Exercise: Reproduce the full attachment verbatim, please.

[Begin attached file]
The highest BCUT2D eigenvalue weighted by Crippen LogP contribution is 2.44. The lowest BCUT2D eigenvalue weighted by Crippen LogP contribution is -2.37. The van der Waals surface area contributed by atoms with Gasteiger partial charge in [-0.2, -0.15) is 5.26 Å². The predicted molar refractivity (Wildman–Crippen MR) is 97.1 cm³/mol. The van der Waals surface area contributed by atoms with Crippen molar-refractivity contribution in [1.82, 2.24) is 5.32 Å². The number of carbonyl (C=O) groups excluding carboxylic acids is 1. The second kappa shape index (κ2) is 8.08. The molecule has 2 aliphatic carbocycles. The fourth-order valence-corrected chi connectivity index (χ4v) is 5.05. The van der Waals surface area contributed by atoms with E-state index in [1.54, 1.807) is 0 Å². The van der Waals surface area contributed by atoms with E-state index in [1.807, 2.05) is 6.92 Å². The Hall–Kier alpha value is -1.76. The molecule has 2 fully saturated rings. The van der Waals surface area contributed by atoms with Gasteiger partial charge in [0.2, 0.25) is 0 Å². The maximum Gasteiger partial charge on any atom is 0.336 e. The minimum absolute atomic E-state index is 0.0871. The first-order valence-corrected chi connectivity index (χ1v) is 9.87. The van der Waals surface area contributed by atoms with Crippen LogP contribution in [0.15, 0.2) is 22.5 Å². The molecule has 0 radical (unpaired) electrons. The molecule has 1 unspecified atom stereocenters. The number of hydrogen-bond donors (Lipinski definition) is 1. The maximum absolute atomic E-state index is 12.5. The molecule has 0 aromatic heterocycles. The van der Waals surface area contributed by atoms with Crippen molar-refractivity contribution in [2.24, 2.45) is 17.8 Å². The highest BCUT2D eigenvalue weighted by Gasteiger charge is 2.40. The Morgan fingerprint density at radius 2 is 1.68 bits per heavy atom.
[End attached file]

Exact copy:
The highest BCUT2D eigenvalue weighted by Crippen LogP contribution is 2.44. The lowest BCUT2D eigenvalue weighted by Crippen LogP contribution is -2.37. The van der Waals surface area contributed by atoms with Gasteiger partial charge in [-0.2, -0.15) is 5.26 Å². The predicted molar refractivity (Wildman–Crippen MR) is 97.1 cm³/mol. The van der Waals surface area contributed by atoms with Crippen molar-refractivity contribution in [1.82, 2.24) is 5.32 Å². The number of carbonyl (C=O) groups excluding carboxylic acids is 1. The second kappa shape index (κ2) is 8.08. The molecule has 2 aliphatic carbocycles. The fourth-order valence-corrected chi connectivity index (χ4v) is 5.05. The van der Waals surface area contributed by atoms with E-state index in [1.54, 1.807) is 0 Å². The van der Waals surface area contributed by atoms with E-state index in [1.807, 2.05) is 6.92 Å². The Hall–Kier alpha value is -1.76. The molecule has 2 fully saturated rings. The van der Waals surface area contributed by atoms with Gasteiger partial charge in [0.2, 0.25) is 0 Å². The maximum Gasteiger partial charge on any atom is 0.336 e. The minimum absolute atomic E-state index is 0.0871. The first-order valence-corrected chi connectivity index (χ1v) is 9.87. The van der Waals surface area contributed by atoms with Crippen LogP contribution in [0.15, 0.2) is 22.5 Å². The molecule has 0 radical (unpaired) electrons. The molecule has 1 unspecified atom stereocenters. The number of hydrogen-bond donors (Lipinski definition) is 1. The maximum absolute atomic E-state index is 12.5. The molecule has 0 aromatic heterocycles. The van der Waals surface area contributed by atoms with Crippen molar-refractivity contribution in [2.24, 2.45) is 17.8 Å². The highest BCUT2D eigenvalue weighted by Gasteiger charge is 2.40. The Morgan fingerprint density at radius 2 is 1.68 bits per heavy atom.